At the end of a production run of cars, there are inevitably bits and pieces left behind which aren't assembled and have to be taken off the production line in the boxes they came in. When production on the Jaguar E-Type ended at Browns Lane in 1974, just such a thing happened, and a Jag fanatic picked up those truckloads of leftovers and kept them — for 31 years. When he got tired of being their steward he sold them to an enterprising fellow who thought of another Jag fanatic who might be able to make something of these parts. Turns out the kit was complete enough to finish one final 1974 Jaguar E-Type V12.
With truckloads of parts and a buyer in mind, then-owner Mike Wilkinson went to go see Ray Parrott, enthusiast and restorer extraordinaire. Together they took an exhaustive inventory of the parts included in the leftovers and discovered that about 95% of the components needed to actually build an original car were there. Ray of course could not pass.
Parrott set to work assembling the car in his Essex home, using his detailed knowledge of the car and his fully assembled Series 3 for reference along with shop and original assembly manuals. The idea of actually putting brand new, still in the packaging parts of a thirty year old car together for the first time is astonishing. Things like the mild-steel exhaust system were still perfect, the dashboard came pre-assembled just as it would have in the factory, even the Dunlop tires were original and in perfect, new condition. Bolt holes matched exactly, there was no grime to clean out, no rust to remove, nothing to strip and paint and prime. More or less, a car guys wet dream. Ray meticulously undertook the work over the course of eight months and when he fired it up and took it for a first drive, it was as if it were rolling off the assembly line for the first time — because it was.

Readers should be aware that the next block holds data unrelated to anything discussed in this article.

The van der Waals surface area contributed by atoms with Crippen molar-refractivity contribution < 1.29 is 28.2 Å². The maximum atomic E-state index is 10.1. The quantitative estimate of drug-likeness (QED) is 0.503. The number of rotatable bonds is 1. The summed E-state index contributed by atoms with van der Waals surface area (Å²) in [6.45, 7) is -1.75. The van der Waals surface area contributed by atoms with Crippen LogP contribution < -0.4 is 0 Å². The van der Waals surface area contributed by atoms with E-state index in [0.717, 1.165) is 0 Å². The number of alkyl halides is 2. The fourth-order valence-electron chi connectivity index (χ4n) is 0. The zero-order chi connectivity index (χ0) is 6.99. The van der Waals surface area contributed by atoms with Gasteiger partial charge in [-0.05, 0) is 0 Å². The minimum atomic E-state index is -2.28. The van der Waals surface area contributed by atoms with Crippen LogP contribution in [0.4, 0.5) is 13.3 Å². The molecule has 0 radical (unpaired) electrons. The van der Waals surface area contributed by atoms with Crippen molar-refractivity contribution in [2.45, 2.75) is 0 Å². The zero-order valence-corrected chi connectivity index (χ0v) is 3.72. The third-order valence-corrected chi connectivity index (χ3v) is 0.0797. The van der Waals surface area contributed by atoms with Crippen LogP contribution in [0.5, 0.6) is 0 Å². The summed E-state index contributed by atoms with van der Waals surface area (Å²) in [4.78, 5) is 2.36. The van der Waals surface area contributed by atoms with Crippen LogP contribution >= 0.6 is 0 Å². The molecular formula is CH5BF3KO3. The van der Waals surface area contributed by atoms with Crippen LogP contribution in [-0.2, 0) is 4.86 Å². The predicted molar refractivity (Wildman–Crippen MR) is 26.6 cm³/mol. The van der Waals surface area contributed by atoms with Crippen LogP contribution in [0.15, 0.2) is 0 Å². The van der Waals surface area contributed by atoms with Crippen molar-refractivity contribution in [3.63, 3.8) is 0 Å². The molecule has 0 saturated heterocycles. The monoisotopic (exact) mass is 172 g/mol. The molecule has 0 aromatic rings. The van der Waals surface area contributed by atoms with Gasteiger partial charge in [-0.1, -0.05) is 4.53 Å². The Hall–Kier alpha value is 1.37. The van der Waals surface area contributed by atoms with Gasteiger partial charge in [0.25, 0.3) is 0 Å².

The car has been tested by the Ministry of Transportation and is awaiting its VIN and chassis numbers along with legal registration, which he has been assured will be awarded. So from a pile of parts forgotten and stored Ray Parrot is now the proud owner of E-type number 72,530. [Octane]